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Curler Matt Hamilton gets his own bobblehead

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The National Bobblehead Hall of Fame and Museum is producing what it says is the first curling bobblehead, of U.S. Olympic champion Matt Hamilton.

Hamilton was part of skip John Shuster‘s team that earned surprise gold in PyeongChang, winning its last five games after a 2-4 start for the first U.S. Olympic title in the sport.

Hamilton also competed in the first Olympic mixed doubles tournament with sister Becca Hamilton.

The bobblehead, whose design hasn’t been finalized yet but is available for preorder here, is expected to ship in June.

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MORE: Top moments from Team USA’s run to curling gold

Paralympian, Olympic medalist light PyeongChang Paralympic cauldron (video)

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Skips of the South Korean wheelchair curling team and its Olympic silver-medal-winning women’s curling team lit the Paralympic cauldron together at the Opening Ceremony in PyeongChang on Friday night.

The Games run for 10 days through the Closing Ceremony on March 18.

Seo Soon-Seok and Kim Eun-Jung capped the final legs of the torch relay titled “Various Aspects of Coexistence” by organizers. They ignited the same cauldron that Yuna Kim lit to open the Olympics on Feb. 9 and was extinguished at the Feb. 25 Closing Ceremony.

Other torch bearers in the stadium included South and North Korean athletes carrying the flame together, as well as a South Korean biathlete with a Canadian coach, a South Korean athlete with his father and a visually impaired Alpine skier with her guide.

South Korean sled hockey player Han Min-Su attached his torch to his back and used a rope to climb the ramp toward the cauldron before handing off to the curlers.

“Everything starts with a dream,” new IPC president Andrew Parsons said in an earlier speech at the Olympic Stadium. “Great stories, great achievements, great drama. In a dream, anything is possible. Over the next 10 days, billions of people around the world will witness dreams becoming true here in PyeongChang.”

South and North Korea marched separately, unlike at the Olympics, where they entered the stadium together behind a unified flag. More on Thursday’s decision not to march together here.

Snowboarder Mike Schultz led the U.S. delegation, carrying the Stars and Stripes as part of the Parade of Nations. More on Schultz here.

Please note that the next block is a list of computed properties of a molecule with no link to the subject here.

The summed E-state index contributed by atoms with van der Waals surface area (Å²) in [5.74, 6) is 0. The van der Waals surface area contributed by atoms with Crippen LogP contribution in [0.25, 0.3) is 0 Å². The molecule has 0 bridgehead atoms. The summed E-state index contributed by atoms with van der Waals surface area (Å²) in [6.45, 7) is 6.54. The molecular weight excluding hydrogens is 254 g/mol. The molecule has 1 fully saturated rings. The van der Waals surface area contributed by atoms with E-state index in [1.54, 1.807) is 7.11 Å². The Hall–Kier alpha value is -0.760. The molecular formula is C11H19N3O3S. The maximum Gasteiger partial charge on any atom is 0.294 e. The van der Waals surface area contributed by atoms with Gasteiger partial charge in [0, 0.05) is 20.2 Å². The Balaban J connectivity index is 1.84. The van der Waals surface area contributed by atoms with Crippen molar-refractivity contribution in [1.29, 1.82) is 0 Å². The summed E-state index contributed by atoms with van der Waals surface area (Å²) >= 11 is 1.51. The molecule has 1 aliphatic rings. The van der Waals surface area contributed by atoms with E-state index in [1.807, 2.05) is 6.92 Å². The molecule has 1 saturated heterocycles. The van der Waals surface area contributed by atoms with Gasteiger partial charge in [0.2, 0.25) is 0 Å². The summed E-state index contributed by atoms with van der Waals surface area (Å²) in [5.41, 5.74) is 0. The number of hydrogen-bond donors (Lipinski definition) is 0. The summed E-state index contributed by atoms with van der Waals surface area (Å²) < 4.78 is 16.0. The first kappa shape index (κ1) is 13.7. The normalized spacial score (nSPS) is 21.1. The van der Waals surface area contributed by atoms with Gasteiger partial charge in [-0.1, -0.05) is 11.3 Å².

Medal events begin with Alpine skiing and biathlon on Friday night on Olympic Channel: Home of Team USA and streaming on and the NBC Sports app.

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MORE: Paralympic TV, streaming schedule

U.S. gold-medal curling team misses nationals to promote the sport

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FARGO, N.D. (AP) — John Shuster‘s U.S. Olympic curling team had planned for a whirlwind couple of months in 2018, hoping to bounce from PyeongChang to the U.S. Championships in Fargo and then perhaps on to the world championship in Las Vegas.

Then they won a gold medal.

On Friday, the day before the start of the national tournament, Shuster’s team found themselves being chauffeured around the Big Apple after ringing the opening bell at the New York Stock Exchange.

It’s part of a celebrity tour that includes television appearances, a Sports Illustrated photo shoot, the ceremonial puck drop at an NHL game, an outdoor curling exhibition in Manhattan’s Bryant Park and even a cameo by Tyler George and Matt Hamilton in a Broadway play.

As a result, the team bowed out of the Fargo event. John Landsteiner said “it hurts a little bit” to miss his first national tournament in 12 years and a shot at worlds, but it’s tough to complain about the VIP treatment in New York.

“We keep kind of joking about it: ‘Well, we could be in Fargo right now,'” Landsteiner said, chuckling.

Rick Patzke, the CEO of USA Curling who is accompanying the group in New York, said the team is handling its newfound fame well, knowing that it’s the best chance any U.S. curling team has had to promote the game that has seen steady growth since it became an Olympic medal sport in 1998.

“They kind of wake up and say, “Where do we go today?’ It’s kind of like ‘Ferris Bueller’s Day Off’ times a thousand,” Patzke said.

Said Landsteiner, “It all feels pretty cool to a bunch of small-town guys from Minnesota.”

Patzke said Shuster’s team is still hoping to make an appearance in Fargo, although that could be nixed by a West Coast media tour.

“If we can have a plane change in Fargo, that would be great,” he said.

The national tournament at Scheels Arena in Fargo kicks off with the opening ceremony Saturday and ends with the men’s and women’s championships March 10.

While fans may be disappointed that Team Shuster isn’t playing, tourney organizers say their gold medal places more attention on the event and there are several men’s and women’s teams that could be future Olympic medalists.

“They are on a massive tour right now promoting the sport. And it’s good for it,” said Evan Workin, the manager of the Fargo-Moorhead Curling Club and a member of the Jed Brundidge team that’s playing for a national title. “It’s obviously something you need to do.”

USA Curling staff member Tom Violette, who was helping Friday with finishing touches inside the Fargo arena, said the opportunities that come with an Olympic title are “just too important and too numerous” to pass up. He also said the interest that goes with the gold medal has made it “enjoyable and challenging” for the curling organization.

“Pretty crazy times right now. It’s just nuts. I can’t come up for a better word for it,” Violette said. “I don’t think anyone in the world expected a gold medal.”

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MORE: Top moments from Team USA’s run to curling gold